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Here’s Why the Shares of the Maker of Rubbermaid and Sharpie are Falling

Inside a Rubbermaid Factory Ahead of Industrial Production FiguresInside a Rubbermaid Factory Ahead of Industrial Production Figures
An employee assembles Lunch Blox food containers to packaged on a production line.Photo by Bloomberg—Getty Images

Shares of Newell (NWL), maker of brands such as Rubbermaid and Sharpie, tumbled in on Monday after the company reported disappointing quarterly earnings before trading this morning. Fourth quarter revenue came in at $4.14 billion, below the $4.27 billion expected, according to Thomson Reuters. Although revenue and profit were way up over last year, the big jump in sales was a result of Newell’s $15.4 billion merger with former rival Jarden in April. The company also cut the lower end of its sales growth projection for the year to 2.5%, down from 3%.

The news wasn’t all bad, though. The company boosted its guidance for the year, upping its expected earnings per share by $0.10 to between $2.95 and $3.15.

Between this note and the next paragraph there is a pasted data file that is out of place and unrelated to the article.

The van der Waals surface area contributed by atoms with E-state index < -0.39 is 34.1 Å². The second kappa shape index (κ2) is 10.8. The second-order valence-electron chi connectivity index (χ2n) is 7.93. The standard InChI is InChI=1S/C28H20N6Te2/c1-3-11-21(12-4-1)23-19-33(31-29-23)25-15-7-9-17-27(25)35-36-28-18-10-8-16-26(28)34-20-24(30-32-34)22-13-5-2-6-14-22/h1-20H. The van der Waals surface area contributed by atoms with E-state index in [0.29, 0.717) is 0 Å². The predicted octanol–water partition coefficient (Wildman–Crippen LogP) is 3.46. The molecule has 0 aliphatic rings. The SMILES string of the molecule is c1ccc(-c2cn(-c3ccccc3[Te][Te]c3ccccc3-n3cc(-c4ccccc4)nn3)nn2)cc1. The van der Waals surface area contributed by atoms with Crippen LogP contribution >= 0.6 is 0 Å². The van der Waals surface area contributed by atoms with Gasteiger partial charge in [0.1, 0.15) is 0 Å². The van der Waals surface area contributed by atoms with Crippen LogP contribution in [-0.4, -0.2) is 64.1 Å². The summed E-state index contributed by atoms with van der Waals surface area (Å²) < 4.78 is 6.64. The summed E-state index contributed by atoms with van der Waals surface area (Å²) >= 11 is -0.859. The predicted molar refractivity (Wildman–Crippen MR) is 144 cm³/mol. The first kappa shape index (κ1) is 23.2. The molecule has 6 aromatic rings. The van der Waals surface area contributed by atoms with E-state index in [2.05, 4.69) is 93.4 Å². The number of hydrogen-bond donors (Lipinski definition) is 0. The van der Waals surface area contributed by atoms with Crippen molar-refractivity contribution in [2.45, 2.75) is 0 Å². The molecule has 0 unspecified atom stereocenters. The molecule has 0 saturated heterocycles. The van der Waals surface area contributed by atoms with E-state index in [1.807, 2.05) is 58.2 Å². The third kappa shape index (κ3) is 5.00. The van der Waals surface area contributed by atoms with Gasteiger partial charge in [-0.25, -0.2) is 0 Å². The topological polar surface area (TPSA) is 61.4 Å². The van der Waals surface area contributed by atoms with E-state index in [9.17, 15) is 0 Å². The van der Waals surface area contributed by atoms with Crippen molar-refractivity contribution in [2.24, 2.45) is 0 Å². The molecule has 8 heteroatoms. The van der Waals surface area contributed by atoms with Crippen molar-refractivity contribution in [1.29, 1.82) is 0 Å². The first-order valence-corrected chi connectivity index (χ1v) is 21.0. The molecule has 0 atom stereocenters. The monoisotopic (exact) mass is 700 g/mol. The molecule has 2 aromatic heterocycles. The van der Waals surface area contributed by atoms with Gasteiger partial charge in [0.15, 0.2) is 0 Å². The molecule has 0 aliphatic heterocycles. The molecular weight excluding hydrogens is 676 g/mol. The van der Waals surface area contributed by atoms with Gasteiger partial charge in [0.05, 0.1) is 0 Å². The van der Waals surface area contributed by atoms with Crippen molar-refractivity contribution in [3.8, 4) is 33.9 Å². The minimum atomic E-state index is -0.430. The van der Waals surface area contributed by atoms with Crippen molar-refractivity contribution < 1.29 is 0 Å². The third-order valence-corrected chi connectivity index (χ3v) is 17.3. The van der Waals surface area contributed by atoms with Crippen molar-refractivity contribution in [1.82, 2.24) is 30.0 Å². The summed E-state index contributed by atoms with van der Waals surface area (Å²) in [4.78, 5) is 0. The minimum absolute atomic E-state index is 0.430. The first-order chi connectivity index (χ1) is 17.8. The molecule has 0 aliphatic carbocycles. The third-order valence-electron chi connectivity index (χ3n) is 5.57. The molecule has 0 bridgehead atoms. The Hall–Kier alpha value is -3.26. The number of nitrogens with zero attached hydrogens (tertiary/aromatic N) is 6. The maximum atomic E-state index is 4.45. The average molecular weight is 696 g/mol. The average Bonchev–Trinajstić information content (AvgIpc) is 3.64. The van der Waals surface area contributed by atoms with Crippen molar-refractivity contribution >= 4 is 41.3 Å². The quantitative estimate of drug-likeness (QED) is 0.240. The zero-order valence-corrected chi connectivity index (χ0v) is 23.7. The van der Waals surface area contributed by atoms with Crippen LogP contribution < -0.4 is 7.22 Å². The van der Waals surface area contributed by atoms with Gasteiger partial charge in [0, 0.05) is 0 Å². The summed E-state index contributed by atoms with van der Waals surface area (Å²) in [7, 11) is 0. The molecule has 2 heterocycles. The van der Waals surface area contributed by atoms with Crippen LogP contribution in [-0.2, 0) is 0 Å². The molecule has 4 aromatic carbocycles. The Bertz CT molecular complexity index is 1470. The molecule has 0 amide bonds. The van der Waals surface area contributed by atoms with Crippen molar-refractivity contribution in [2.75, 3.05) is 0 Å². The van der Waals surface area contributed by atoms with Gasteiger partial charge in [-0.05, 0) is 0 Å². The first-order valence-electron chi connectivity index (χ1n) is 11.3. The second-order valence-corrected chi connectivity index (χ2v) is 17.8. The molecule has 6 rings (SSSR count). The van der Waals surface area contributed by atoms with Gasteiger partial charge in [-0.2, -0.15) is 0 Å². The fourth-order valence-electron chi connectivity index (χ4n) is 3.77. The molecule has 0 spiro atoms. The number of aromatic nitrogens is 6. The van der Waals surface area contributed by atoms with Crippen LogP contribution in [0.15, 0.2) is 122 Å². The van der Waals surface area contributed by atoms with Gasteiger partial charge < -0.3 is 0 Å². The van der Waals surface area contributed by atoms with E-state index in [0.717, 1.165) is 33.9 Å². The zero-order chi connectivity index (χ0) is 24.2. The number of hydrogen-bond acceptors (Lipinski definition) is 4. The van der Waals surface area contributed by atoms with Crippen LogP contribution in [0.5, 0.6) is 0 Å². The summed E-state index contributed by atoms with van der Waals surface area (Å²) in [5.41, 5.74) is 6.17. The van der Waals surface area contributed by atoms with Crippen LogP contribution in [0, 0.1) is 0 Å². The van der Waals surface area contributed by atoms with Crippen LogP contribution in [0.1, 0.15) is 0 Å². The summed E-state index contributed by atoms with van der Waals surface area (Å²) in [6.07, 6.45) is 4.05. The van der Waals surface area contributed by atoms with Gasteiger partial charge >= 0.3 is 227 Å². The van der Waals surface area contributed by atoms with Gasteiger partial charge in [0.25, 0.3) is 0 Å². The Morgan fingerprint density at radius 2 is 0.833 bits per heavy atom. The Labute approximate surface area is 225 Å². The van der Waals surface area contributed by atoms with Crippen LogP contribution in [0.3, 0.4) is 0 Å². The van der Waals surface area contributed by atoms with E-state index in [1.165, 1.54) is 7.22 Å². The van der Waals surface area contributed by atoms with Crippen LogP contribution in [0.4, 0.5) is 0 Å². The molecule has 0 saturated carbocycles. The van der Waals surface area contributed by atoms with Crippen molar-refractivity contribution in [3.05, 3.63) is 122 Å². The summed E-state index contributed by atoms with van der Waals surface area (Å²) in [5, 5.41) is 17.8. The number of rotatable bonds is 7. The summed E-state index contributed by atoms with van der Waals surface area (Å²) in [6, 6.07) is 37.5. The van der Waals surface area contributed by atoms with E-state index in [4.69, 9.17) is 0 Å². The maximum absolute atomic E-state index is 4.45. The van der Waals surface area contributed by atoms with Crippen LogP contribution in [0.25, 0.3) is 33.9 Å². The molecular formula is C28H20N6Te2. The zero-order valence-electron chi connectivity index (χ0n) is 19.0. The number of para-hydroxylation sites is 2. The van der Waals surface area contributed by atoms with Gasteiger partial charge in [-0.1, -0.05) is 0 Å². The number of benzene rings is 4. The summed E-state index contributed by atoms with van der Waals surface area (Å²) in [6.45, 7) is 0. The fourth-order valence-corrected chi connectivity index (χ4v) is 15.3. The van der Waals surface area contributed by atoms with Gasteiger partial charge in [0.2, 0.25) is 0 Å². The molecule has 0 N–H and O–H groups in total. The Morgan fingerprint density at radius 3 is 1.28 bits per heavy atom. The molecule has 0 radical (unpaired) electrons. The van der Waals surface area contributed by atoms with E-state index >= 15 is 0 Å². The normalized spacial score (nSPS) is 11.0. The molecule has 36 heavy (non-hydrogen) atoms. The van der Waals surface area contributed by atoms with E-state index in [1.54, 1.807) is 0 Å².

Newell has recently begun a concerted effort to bolster its web presence as more and more consumers shift away from shopping at brick and mortar stores, which generates 85% of the company’s revenue. As foot traffic and sales continue to drop in shopping malls, the company has spent quite a bit of effort on trying to reinvent itself.

Newell is currently involved in a slew of deals with other companies after stating it would shake up its portfolio last year, which include the pending $1.95 billion sale of its tools business to Stanley Black and Decker, and the purchase of storage container maker Sistema Plastics for $470 million. The recent flurry of activity has intrigued Wall Street, with the company’s stock more than 28% higher than it was a year ago, cresting in August at $55.45. Shares of the company have come down to earth since then at just over $44, but are still $11 higher than their year-long low.

Newell’s CEO, Michael Polk, has previously been listed as one of several corporate executives who will assist President Trump as he tries to create more manufacturing jobs in the U.S. In his earnings call he said he didn’t think the company would see any benefits this year from the policies Trump is targeting to help big businesses because it is too early to know how exactly rolling back corporate taxes and enacting new trade policies will manifest.